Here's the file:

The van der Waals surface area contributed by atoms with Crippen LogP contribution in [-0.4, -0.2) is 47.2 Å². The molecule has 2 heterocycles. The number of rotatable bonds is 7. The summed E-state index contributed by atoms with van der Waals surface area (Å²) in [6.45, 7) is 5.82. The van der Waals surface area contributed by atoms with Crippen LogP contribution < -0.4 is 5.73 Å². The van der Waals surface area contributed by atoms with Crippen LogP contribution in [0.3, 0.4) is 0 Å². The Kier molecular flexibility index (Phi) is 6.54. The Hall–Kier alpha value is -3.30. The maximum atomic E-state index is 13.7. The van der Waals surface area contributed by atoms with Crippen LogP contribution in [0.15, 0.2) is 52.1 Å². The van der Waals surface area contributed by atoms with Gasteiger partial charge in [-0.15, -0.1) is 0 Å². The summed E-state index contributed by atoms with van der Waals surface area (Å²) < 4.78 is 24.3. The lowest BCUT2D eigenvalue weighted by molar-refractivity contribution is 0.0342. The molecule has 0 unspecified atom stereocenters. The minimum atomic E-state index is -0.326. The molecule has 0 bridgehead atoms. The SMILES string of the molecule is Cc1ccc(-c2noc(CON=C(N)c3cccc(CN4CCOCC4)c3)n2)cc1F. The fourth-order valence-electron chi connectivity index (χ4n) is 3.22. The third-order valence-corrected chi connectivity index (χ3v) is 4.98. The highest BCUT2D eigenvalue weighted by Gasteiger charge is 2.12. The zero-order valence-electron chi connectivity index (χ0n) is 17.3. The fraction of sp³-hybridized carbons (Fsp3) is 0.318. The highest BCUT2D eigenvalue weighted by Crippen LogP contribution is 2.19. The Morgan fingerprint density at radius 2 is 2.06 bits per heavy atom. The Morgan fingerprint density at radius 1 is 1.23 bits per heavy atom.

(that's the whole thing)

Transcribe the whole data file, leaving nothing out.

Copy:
The van der Waals surface area contributed by atoms with Crippen LogP contribution in [-0.4, -0.2) is 47.2 Å². The molecule has 2 heterocycles. The number of rotatable bonds is 7. The summed E-state index contributed by atoms with van der Waals surface area (Å²) in [6.45, 7) is 5.82. The van der Waals surface area contributed by atoms with Crippen LogP contribution < -0.4 is 5.73 Å². The van der Waals surface area contributed by atoms with Crippen LogP contribution in [0.3, 0.4) is 0 Å². The Kier molecular flexibility index (Phi) is 6.54. The Hall–Kier alpha value is -3.30. The maximum atomic E-state index is 13.7. The van der Waals surface area contributed by atoms with Crippen LogP contribution in [0.15, 0.2) is 52.1 Å². The van der Waals surface area contributed by atoms with Gasteiger partial charge in [-0.15, -0.1) is 0 Å². The summed E-state index contributed by atoms with van der Waals surface area (Å²) < 4.78 is 24.3. The lowest BCUT2D eigenvalue weighted by molar-refractivity contribution is 0.0342. The molecule has 0 unspecified atom stereocenters. The minimum atomic E-state index is -0.326. The molecule has 0 bridgehead atoms. The SMILES string of the molecule is Cc1ccc(-c2noc(CON=C(N)c3cccc(CN4CCOCC4)c3)n2)cc1F. The fourth-order valence-electron chi connectivity index (χ4n) is 3.22. The third-order valence-corrected chi connectivity index (χ3v) is 4.98. The highest BCUT2D eigenvalue weighted by Gasteiger charge is 2.12. The zero-order valence-electron chi connectivity index (χ0n) is 17.3. The fraction of sp³-hybridized carbons (Fsp3) is 0.318. The highest BCUT2D eigenvalue weighted by Crippen LogP contribution is 2.19. The Morgan fingerprint density at radius 2 is 2.06 bits per heavy atom. The Morgan fingerprint density at radius 1 is 1.23 bits per heavy atom.